26 Classic Expression Grammar (first used in ALGOL 60) expr ::= expr + term expr term term term ::= term * factor term / factor factor factor ::= int ( expr ) int ::= UW CSE P 501 Spring 2018 C26
27 Check: Derive * 4 expr ::= expr + term expr term term term ::= term * factor term / factor factor factor ::= int ( expr ) int ::= UW CSE P 501 Spring 2018 C27
28 Check: Derive expr ::= expr + term expr term term term ::= term * factor term / factor factor factor ::= int ( expr ) int ::= Note interaction between left vs rightrecursive rules and resulting associativity UW CSE P 501 Spring 2018 C28
29 Check: Derive 5 + (6 + 7) expr ::= expr + term expr term term term ::= term * factor term / factor factor factor ::= int ( expr ) int ::= UW CSE P 501 Spring 2018 C29
30 Another Classic Example Grammar for conditional statements stmt ::= if ( expr ) stmt if ( expr ) stmt else stmt (This is the dangling else problem found in many, many grammars for languages beginning with Algol 60) Exercise: show that this is ambiguous How? UW CSE P 501 Spring 2018 C30
31 One Derivation stmt ::= if ( expr ) stmt if ( expr ) stmt else stmt if ( expr ) if ( expr ) stmt else stmt UW CSE P 501 Spring 2018 C31
32 Another Derivation stmt ::= if ( expr ) stmt if ( expr ) stmt else stmt if ( expr ) if ( expr ) stmt else stmt UW CSE P 501 Spring 2018 C32
33 Solving if Ambiguity Fix the grammar to separate if statements with else clause and if statements with no else Done in Java reference grammar Adds lots of nonterminals or, Change the language But it d better be ok to do this you need to own the language or get permission from owner or, Use some adhoc rule in the parser else matches closest unpaired if UW CSE P 501 Spring 2018 C33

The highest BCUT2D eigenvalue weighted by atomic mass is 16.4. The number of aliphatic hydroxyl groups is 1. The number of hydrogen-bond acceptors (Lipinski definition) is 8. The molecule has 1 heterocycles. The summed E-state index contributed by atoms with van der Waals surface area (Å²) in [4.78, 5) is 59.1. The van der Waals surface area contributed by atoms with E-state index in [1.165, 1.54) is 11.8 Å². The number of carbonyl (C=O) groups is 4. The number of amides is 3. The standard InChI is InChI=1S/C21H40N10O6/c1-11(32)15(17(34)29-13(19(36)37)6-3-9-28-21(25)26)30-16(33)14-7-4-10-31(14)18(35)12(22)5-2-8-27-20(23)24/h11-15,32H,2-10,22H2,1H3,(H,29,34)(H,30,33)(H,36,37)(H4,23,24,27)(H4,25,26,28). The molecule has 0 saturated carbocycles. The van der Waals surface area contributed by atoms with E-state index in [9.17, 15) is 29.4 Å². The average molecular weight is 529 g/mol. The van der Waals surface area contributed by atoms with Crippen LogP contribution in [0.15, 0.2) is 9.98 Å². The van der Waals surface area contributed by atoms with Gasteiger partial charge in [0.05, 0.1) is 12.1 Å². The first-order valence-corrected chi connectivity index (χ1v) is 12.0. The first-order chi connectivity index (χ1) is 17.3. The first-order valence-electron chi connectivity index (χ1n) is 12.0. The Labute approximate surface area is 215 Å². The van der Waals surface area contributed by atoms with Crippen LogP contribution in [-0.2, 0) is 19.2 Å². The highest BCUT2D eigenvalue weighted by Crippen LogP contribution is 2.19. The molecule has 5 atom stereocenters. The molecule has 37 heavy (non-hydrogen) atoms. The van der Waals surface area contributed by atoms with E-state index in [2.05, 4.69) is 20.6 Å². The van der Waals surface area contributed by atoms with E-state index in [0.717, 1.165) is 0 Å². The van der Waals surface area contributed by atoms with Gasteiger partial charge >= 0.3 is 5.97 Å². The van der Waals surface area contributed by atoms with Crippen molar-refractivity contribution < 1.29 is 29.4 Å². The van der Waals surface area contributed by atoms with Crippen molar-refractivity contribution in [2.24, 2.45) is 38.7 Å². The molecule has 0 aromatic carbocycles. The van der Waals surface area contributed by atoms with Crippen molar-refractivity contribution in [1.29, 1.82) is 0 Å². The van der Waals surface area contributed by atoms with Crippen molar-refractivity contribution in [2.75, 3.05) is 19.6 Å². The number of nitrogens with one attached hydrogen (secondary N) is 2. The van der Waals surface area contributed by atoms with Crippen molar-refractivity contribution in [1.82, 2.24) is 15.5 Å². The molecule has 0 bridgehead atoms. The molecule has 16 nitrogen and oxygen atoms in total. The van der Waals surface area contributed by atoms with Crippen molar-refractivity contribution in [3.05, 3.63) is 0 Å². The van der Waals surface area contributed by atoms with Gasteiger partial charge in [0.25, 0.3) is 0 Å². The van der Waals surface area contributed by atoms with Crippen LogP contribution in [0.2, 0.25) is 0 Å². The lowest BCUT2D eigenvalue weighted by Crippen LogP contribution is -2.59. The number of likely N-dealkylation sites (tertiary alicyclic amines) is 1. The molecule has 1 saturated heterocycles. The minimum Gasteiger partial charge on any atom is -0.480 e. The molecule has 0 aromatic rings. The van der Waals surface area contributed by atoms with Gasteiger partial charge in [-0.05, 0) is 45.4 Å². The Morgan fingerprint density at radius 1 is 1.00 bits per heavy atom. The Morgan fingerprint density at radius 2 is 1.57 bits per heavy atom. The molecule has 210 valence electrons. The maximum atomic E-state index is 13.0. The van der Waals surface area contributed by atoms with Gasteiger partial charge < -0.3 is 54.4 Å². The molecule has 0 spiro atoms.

34 Resolving Ambiguity with Grammar (1) Stmt ::= MatchedStmt UnmatchedStmt MatchedStmt ::=... if ( Expr ) MatchedStmt else MatchedStmt UnmatchedStmt ::= if ( Expr ) Stmt if ( Expr ) MatchedStmt else UnmatchedStmt formal, no additional rules beyond syntax can be more obscure than original grammar UW CSE P 501 Spring 2018 C34
35 Check Stmt ::= MatchedStmt UnmatchedStmt MatchedStmt ::=... if ( Expr ) MatchedStmt else MatchedStmt UnmatchedStmt ::= if ( Expr ) Stmt if ( Expr ) MatchedStmt else UnmatchedStmt if ( expr ) if ( expr ) stmt else stmt UW CSE P 501 Spring 2018 C35
36 Resolving Ambiguity with Grammar (2) If you can (re)design the language, just avoid the problem entirely Stmt ::=... if Expr then Stmt end if Expr then Stmt else Stmt end formal, clear, elegant allows sequence of Stmts in then and else branches, no {, } needed extra end required for every if (But maybe this is a good idea anyway?) UW CSE P 501 Spring 2018 C36
37 Parser Tools and Operators Most parser tools can cope with ambiguous grammars Makes life simpler if used with discipline Usually can specify precedence & associativity Allows simpler, ambiguous grammar with fewer nonterminals as basis for parser let the tool handle the details (but only when it makes sense) (i.e., expr ::= expr+expr expr*expr with assoc. & precedence declarations can be the best solution) Take advantage of this to simplify the grammar when using parsergenerator tools UW CSE P 501 Spring 2018 C37
38 Parser Tools and Ambiguous Grammars Possible rules for resolving other problems: Earlier productions in the grammar preferred to later ones (danger here if parser input changed) Longest match used if there is a choice (good solution for dangling if) Parser tools normally allow for this But be sure that what the tool does is really what you want And that it s part of the tool spec, so that v2 won t do something different (that you don t want!) UW CSE P 501 Spring 2018 C38
39 Coming Attractions Next topic: LR parsing Continue reading ch. 3 UW CSE P 501 Spring 2018 C39